1 Washington's Writings, Sparks, vol. vii. p. ii.



In consequence of this letter it was proposed in Congress to send a committee of three of its members to head-quarters to consult with the commander-in-chief, and, in conjunction with him, to effect such reforms and changes in the various departments of the army as might be deemed necessary. Warm debates ensued. It was objected that this would put too much power into a few hands, and especially into those of the commander-in-chief; "that his influence was already too great; that even his virtues afforded motives for alarm; that the enthusiasm of the army, joined to the kind of dictatorship already confided to him, put Congress and the United States at his mercy; that it was not expedient to expose a man of the highest virtues to such temptations."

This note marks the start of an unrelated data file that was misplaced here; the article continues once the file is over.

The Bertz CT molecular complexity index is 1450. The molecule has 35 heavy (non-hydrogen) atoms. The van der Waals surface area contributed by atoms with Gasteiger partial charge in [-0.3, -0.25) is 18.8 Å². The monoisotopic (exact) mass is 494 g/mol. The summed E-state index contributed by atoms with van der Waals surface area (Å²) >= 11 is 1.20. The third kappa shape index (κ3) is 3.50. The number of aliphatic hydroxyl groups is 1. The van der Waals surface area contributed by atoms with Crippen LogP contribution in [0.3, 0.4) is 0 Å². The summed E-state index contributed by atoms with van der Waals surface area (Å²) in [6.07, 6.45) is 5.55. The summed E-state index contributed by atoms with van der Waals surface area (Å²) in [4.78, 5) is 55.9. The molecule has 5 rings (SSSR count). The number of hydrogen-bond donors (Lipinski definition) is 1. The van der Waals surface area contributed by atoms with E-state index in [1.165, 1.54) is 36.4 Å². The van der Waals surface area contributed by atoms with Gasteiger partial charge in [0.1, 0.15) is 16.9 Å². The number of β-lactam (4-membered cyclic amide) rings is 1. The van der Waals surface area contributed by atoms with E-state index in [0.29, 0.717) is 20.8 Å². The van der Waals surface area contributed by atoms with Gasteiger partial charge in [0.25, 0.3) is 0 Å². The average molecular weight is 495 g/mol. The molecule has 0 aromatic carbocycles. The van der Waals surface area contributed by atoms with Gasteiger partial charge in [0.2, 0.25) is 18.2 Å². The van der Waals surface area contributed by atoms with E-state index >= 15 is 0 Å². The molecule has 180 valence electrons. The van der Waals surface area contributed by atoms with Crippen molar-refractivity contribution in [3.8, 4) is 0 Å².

The foregoing passage from a dispatch of the French minister to his government, is strongly illustrative of the cautious jealousy still existing in Congress with regard to military power, even though wielded by Washington.

After a prolonged debate, a committee of three was chosen by ballot; it consisted of General Schuyler and Messrs. John Mathews and Nathaniel Peabody. It was a great satisfaction to Washington to have his old friend and coadjutor, Schuyler, near him in this capacity, in which, he declared, no man could be more useful, "from his perfect knowledge of the resources of the country, the activity of his temper, his fruitfulness of expedients, and his sound military sense." 2

1 Washington's Writings, Sparks, vol. vii. p. 15.
2 Washington to James Duane, Sparks, vii. 34.